The film was also ground breaking for its effects and music. Effects such as Stromboli’s wagon were combined with new work to ensure realistic waves.[25] The effects in this movie are all highly praised by historians and animators alike.[26] Similarly the clever use of instruments such as the Novachord, helped to create some of the more magical chimes that you hear within the picture.[27]

What I think we see again with Pinocchio is the determination for perfection. We have already seen how the story was refined and numerous feet of film was discarded from the final cut. The money from Snow White, it is claimed, allowed Walt to purse perfection for this picture and in the end the final film cost the studio $2.3 million: twice as much as Snow White.[28]

So what was the return on this money? Pinocchio premiered on the 7th February 1940 and was called a masterpiece from the beginning by the critics.[29] Even people who had been critical of Snow White, like Archer Winsten, praised this picture.[30] It earned Disney’s first ever Oscar for best score and best song.[31] But the film was not the public, financial hit that Snow White was.[32] It only made back $2 million during its first showing.[33] There has been many theories as to why Pinocchio did not make the money it was hoped. The main one is that World War Two had broken out and thus meant that the film could not reach all of the markets it once had.[34] Other theories have included the idea that people did not want a fable during a time of war and that the dark subject matter was putting people off and frightening young children.[35] Nevertheless, despite this, its second release saw the film begin to make a profit and today it is hailed as one of Disney’s greatest works by historians, those in the animation business and by the public.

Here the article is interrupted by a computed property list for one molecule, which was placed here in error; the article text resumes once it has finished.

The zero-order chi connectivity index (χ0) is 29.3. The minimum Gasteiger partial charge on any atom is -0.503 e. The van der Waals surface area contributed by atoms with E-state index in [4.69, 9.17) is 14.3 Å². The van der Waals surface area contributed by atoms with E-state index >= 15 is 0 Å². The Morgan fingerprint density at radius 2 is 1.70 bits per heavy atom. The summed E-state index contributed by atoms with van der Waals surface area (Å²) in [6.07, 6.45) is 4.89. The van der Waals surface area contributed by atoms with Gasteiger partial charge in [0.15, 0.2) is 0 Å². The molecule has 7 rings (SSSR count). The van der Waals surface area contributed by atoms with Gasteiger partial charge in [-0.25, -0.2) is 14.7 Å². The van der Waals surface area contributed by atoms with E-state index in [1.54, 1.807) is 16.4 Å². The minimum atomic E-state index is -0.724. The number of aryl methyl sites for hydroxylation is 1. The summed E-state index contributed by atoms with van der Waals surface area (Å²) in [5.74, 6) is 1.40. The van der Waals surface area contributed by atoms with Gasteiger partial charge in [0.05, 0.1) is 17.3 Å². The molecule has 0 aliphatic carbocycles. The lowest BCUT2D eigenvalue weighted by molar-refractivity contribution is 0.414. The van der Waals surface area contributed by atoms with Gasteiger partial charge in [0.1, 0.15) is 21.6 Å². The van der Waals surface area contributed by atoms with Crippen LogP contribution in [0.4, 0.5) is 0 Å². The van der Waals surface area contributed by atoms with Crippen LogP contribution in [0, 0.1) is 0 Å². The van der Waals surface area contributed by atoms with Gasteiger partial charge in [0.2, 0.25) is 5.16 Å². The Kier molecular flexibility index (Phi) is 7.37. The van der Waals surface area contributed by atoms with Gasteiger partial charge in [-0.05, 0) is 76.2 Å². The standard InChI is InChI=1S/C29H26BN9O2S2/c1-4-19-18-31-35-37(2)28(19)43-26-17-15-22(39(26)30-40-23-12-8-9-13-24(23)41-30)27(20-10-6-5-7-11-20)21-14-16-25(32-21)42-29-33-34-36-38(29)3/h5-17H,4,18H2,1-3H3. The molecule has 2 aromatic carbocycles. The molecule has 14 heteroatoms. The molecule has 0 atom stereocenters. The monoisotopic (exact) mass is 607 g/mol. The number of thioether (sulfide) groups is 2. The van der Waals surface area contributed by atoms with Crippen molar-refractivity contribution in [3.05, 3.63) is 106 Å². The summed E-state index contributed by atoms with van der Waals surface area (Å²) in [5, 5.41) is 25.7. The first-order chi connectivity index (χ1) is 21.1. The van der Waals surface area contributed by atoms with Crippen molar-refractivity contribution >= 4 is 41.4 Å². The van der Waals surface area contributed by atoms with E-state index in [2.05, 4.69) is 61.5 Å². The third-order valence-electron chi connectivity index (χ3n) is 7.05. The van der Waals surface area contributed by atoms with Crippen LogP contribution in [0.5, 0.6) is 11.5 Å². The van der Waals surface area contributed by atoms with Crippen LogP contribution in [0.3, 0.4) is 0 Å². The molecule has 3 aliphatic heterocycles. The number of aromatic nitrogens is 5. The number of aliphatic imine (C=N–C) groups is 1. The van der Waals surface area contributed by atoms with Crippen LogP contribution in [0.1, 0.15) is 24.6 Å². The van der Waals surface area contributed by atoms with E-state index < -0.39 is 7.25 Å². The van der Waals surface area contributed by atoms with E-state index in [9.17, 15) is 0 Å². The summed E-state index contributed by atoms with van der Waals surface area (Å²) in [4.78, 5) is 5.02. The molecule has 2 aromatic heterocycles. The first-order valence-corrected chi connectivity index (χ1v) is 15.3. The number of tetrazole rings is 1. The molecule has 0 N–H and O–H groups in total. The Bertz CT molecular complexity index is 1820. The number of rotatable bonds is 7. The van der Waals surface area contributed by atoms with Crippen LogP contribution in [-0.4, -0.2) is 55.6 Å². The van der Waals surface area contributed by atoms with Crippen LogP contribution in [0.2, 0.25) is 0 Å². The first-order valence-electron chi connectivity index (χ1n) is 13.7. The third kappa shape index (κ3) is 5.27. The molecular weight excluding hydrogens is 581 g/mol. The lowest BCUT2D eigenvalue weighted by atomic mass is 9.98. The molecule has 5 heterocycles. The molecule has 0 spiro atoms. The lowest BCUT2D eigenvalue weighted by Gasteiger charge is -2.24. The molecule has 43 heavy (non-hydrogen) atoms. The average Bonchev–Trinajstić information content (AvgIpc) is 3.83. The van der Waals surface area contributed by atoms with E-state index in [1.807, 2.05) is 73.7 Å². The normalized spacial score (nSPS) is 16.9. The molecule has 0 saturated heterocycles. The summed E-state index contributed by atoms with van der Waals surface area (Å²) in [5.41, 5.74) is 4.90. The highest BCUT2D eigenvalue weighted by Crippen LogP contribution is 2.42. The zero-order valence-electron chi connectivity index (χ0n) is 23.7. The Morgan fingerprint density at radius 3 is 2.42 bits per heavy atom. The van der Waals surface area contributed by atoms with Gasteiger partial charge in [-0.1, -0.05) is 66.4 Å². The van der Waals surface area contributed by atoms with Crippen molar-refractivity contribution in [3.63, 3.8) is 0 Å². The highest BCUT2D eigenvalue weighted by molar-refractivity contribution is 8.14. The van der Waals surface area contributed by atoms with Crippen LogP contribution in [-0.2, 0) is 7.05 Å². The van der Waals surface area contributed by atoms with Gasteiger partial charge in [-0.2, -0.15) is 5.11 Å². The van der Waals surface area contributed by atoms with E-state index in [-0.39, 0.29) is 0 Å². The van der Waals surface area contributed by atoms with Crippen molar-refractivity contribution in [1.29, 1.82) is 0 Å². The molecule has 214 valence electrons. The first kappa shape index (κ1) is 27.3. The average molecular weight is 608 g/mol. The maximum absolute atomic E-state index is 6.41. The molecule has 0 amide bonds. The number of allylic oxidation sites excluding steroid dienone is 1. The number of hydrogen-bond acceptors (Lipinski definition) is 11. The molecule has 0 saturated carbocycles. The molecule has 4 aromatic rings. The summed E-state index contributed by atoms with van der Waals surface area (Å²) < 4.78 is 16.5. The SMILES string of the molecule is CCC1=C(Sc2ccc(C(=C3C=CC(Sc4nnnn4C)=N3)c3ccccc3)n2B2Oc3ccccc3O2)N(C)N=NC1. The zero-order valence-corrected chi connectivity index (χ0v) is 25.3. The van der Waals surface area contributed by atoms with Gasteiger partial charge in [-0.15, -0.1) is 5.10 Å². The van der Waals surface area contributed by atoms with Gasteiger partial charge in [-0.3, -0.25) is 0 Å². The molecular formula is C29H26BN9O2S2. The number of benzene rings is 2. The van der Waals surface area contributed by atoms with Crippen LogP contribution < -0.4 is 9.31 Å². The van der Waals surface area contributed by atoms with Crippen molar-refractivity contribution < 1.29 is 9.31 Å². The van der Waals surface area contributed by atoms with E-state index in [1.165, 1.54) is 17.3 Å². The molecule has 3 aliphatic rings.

Seven Facts for Seven Dwarfs:

  • Figaro was Walt’s favourite character and went on to become Minnie Mouse’s pet.[36]
  • It was made while the animation studios were moving from the old Hyperion Lot to the new studios in Burbank.[37]
  • Gideo the cat was meant to speak originally and was meant to be voiced by Mel Blanc, the voice of Bugs Bunny and Daffy Duck![38]
  • It was the first animated film to win a ‘competitive Oscar’.[39]
  • An exhibition was put on for the artwork of Pinocchio in the Brooklyn Museum and 2 other art galleries in New York.[40]
  • Pinocchio means ‘little wooden head’.[41]
  • Over 2,000,000 drawings were made for the film with 300,000 appearing in the final edit.[42]

Thank you for reading and I hope you have enjoyed reading this mini history!


[1] Youtube, The Making of Pinocchio, <; [accessed 10/5/2017].

[2] Movie fone, Disney’s ‘Pinocchio’: 25 Thing you didn’t know about the animated classic, <; [accessed 10/5/2017]

[3] Disney Wikipedia, Pinocchio, <; [accessed 10/5/2017].

[4] Ibid.

[5] Ibid; Youtube, The Making of Pinocchio.

[6] Disney Wikipedia, Pinocchio.

[7] Youtube, The Making of Pinocchio.

[8] Disney Wikipedia, Pinocchio.

[9] Ibid.

[10] Ibid; Oh My Disney, 10 things you didn’t know about Pinocchio, <; [accessed 10/5/2017].

[11] Youtube, The Making of Pinocchio.

[12] Weldon Owen, The Making of the Disney Epic, <; [accessed 10/5/2017]

[13] Movie fone, Disney’s ‘Pinocchio’.

[14] Youtube, The Making of Pinocchio; Disney Wikipedia, Pinocchio.

[15] Disney Wikipedia, Disney’s Nine Old Men, <; [accessed 11/05/2017].

[16] All names from: Ibid.

[17] Disney Wikipedia, Pinocchio.

[18] Ibid.

[19] Movie fone, Disney’s ‘Pinocchio’.

[20] Youtube, The Making of Pinocchio.

[21] Ibid.

[22] Disney Wikipedia, Pinocchio.

[23] Oh My Disney, 10 things; Youtube, The Making of Pinocchio.

[24] Youtube, The Making of Pinocchio.

[25] Ibid.

[26] Ibid.

[27] Ibid.

[28] Ibid; Movie fone, Disney’s ‘Pinocchio’.

[29] Movie fone, Disney’s ‘Pinocchio’.

[30] Disney Wikipedia, Pinocchio.

[31] Oh My Disney, 10 things.

[32] Disney Wikipedia, Pinocchio.

[33] Movie fone, Disney’s ‘Pinocchio’.

[34] Disney Wikipedia, Pinocchio.

[35] Ibid; Christopher Finch, The Art of Walt Disney Animation: from Mickey Mouse to the Magic Kingdom, (London: Virgin, 1999), p. 63.

[36] Oh My Disney, 10 things.

[37] Finch, The Art of Walt Disney Animation, p. 63.

[38] Movie fone, Disney’s ‘Pinocchio’.

[39] Movie fone, Disney’s ‘Pinocchio’.

[40] Ibid.

[41] Ibid.

[42] Ibid.